Double Take December: EVITA

EVITA

To purchase the Original Broadway Cast Recording of EVITA, click on the image above.

It’s Double Take December at Musical Cyberspace! Every musical pretty much has something one likes and something one doesn’t in it. This month I’ll be listing one of each for a range of musicals, a different one each day.

Evita

Something I Like: I love how the show treats Eva Peron as, in Tim Rice’s words, “a fabulous bitch”. Duality is huge part of who she was. Even today, her reputation is obscured by the conflicting perspectives held of her by different groups of people. Add a rocking score – albeit one with some odd uses of motif – to that and you’ve got a winner of a show, one of Andrew Lloyd Webber’s best. Oh – and, from a performer’s perspective, it’s a great show in which to be in the ensemble. There is so much to do!

Something I Don’t Like: I’ve never much liked the “Montage” at the end of the show. I’ve always wondered whether it’s a satisfying choice dramatically. It certainly can be staged effectively as as a kind of coup de théâtre, as it was conceived in Hal Prince’s original production, and be theatrically satisfying – but that’s a slightly different thing. The film dispensed with it and – despite a number of other major flaws – did not feel incomplete without it. To me, the piece is merely a shortcut between Eva’s collapse and the “Lament”.

Feel free to share your “double take” on Evita in the comment box!

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One Response to Double Take December: EVITA

  1. theoneanne says:

    Oh, one of my favorite shows.

    Something I like about Evita: I think the score is incredibly inventive. When I think about the greatest Broadway songs, most of them are about love. The best songs in Evita are about politics, money, power, manipulation: I love “And the Money Kept Rolling In,” “High Flying, Adored,” “Waltz for Eva and Che,” “I’d Be Surprisingly Good For You,” and “A New Argentina,” none of which are particularly traditional, even “High Flying,” which kind of sounds like a basic 70’s Broadway tune, but isn’t at all. Plus the original cast was explosive, which may even be why I love the show so much: you can’t beat Mandy Patinkin and Patti LuPone right at the beginning of their careers, to say nothing of Bob “Warden Norton” Gunton and Mark Syers (can I just say, it blew my mind when I realized that Augustin Magaldi was also the Russian diplomat/the thief/the guy under the floor/Sailor #3 in the original Pacific Overtures). Oh, and I also loooove “Rainbow Tour” – “Ah, Señora Peron, it’s an easy mistake, I’m still called an admiral, yet I gave up the sea long ago!” 🙂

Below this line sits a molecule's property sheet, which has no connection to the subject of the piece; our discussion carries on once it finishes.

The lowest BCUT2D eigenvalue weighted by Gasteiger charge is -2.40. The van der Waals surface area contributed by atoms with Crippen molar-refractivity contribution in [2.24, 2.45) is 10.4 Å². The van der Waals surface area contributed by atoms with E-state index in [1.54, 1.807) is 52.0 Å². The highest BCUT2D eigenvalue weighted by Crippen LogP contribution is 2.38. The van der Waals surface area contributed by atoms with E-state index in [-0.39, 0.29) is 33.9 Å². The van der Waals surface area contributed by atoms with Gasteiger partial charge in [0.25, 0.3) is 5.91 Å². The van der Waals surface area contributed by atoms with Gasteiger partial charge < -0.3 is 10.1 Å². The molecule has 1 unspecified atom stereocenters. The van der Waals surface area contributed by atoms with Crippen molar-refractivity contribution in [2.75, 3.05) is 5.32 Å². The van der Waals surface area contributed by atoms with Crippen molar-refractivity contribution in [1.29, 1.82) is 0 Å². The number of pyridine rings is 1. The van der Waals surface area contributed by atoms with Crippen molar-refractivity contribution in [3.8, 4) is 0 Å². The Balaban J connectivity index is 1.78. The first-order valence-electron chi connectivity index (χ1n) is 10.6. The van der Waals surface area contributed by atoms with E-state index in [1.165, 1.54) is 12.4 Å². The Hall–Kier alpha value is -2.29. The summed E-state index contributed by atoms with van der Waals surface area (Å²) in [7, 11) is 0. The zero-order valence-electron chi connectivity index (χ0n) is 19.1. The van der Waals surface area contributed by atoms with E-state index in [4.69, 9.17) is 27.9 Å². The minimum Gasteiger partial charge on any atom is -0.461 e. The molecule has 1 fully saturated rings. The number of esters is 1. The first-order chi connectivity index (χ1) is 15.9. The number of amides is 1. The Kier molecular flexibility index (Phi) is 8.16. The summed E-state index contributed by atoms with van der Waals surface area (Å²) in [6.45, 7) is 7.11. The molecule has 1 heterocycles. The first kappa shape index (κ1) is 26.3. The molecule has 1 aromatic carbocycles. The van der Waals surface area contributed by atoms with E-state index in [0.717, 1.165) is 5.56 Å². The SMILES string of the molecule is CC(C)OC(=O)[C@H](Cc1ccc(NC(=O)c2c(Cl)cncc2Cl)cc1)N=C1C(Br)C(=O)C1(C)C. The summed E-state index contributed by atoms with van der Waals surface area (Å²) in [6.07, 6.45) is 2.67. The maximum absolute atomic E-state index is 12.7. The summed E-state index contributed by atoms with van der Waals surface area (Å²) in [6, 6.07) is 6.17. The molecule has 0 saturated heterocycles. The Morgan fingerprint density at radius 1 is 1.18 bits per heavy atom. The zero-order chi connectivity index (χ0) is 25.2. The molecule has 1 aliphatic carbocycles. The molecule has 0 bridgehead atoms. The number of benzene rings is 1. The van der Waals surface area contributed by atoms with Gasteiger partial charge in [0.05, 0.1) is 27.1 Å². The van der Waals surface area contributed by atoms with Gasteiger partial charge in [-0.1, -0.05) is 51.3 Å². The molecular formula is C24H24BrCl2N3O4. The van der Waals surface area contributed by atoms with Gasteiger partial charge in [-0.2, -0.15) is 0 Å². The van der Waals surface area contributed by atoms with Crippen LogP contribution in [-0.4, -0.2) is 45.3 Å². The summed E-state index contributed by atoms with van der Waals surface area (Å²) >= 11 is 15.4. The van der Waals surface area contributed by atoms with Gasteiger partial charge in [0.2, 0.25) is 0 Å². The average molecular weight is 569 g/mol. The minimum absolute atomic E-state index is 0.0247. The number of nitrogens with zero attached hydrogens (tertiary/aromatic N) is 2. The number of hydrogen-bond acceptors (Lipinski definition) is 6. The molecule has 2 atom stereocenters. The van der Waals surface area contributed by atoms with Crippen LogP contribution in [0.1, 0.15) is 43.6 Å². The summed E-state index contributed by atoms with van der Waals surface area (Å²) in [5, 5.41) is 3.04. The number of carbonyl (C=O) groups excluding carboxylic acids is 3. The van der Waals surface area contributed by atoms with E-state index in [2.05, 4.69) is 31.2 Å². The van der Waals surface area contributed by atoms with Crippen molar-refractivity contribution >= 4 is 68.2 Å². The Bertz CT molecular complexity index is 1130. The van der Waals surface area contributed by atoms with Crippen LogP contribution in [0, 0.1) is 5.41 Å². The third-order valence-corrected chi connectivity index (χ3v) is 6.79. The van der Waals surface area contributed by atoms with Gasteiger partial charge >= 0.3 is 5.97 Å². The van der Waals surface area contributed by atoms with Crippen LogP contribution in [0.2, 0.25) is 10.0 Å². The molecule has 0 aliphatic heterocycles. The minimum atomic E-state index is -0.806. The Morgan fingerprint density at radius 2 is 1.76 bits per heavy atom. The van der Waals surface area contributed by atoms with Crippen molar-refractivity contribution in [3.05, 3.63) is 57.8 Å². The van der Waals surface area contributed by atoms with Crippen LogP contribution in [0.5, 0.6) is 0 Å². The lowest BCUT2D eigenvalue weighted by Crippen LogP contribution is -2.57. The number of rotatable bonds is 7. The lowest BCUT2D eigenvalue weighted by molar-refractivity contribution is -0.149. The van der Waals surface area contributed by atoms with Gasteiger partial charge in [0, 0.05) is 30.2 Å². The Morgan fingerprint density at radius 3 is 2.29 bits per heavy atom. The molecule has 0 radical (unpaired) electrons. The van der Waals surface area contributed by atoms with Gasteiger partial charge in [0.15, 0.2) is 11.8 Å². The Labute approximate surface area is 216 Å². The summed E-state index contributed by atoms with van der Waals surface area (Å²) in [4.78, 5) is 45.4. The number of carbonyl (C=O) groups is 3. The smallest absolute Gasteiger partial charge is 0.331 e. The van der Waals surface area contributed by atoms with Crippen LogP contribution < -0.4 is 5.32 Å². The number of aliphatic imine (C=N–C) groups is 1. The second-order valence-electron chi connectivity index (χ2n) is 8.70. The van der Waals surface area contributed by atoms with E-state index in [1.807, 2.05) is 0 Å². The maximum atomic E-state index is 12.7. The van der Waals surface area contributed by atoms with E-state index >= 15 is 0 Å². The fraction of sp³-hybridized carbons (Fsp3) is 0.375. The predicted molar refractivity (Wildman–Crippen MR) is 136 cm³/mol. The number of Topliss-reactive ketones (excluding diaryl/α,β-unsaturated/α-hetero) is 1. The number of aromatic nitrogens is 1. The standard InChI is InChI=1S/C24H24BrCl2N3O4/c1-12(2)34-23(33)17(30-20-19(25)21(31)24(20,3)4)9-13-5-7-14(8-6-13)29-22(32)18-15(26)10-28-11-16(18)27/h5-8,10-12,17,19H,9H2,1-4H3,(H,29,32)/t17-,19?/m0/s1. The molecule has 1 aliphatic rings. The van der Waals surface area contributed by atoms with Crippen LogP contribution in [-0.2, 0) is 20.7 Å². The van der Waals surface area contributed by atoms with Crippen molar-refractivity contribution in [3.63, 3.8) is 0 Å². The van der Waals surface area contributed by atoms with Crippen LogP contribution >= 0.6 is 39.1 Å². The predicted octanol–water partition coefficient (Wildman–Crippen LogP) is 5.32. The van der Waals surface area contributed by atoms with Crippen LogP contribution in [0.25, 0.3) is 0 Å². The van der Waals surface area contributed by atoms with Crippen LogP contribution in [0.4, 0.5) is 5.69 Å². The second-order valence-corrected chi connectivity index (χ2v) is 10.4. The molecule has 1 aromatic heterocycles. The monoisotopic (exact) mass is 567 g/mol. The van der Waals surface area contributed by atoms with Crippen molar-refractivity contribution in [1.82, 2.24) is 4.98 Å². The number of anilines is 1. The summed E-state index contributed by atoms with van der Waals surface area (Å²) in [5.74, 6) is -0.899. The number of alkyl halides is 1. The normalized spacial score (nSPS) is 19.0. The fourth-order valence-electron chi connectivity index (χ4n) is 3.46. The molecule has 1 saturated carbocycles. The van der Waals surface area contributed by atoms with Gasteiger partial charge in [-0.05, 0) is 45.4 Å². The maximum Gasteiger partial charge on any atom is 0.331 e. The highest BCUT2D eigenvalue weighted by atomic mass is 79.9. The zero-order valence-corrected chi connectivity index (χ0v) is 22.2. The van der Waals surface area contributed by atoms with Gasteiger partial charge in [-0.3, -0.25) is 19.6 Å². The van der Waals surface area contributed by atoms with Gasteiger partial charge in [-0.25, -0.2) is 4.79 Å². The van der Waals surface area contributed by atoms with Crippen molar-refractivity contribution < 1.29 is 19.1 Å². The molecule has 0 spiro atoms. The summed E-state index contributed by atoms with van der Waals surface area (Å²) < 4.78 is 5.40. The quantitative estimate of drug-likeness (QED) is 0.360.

Something I don’t like about Evita: Very weird text-setting. When I was a kid I had this score memorized, I was so obsessed, and then later on I realized that actually, I had never been able to understand some of the lyrics. I knew by then how bad Patti's diction was (and Mandy's isn't always so hot either!), but when I started looking at the songs, I discovered that the lyrics and their settings really don't help the actors enunciate. I still don't know the words to the chorus of "Waltz for Eva and Che" – "There is evil…ever around…fundamental system of government quite incidental?" Actually, I guess I do, but what does that even mean? How about "There is no one, no one at all, never has been and never will be a lover, male or female, [wicked high belting here] who hasn't an eye on, in fact, they rely on tricks they can try on their partner! They're hoping their lover will help them or keep them, support them, promote them, don't blame them, you're the same!" Who sets a complicated text like that by having their leading lady belt at the top of her lungs? "Rainbow High" is similar, much as I love it. And "I wanna be a part of B.A., Buenos Aires, Big Apple!" Do you know how long it took me to know what she was saying there? Years. And the bit in "Oh, what a circus" when he sings "Sing, you fools, but you got it wrong" is completely impossible – "Show business kept us all alive from…something something something forty-five! But the star is gone, her something won't something, that's a pretty bad state for a state to be in." Oh well.

    I really do love Evita. And Joseph. After that I could kind of take or leave Andrew Lloyd Webber shows (though they all kind of have their moments). This is fun! I can’t wait for the next one!

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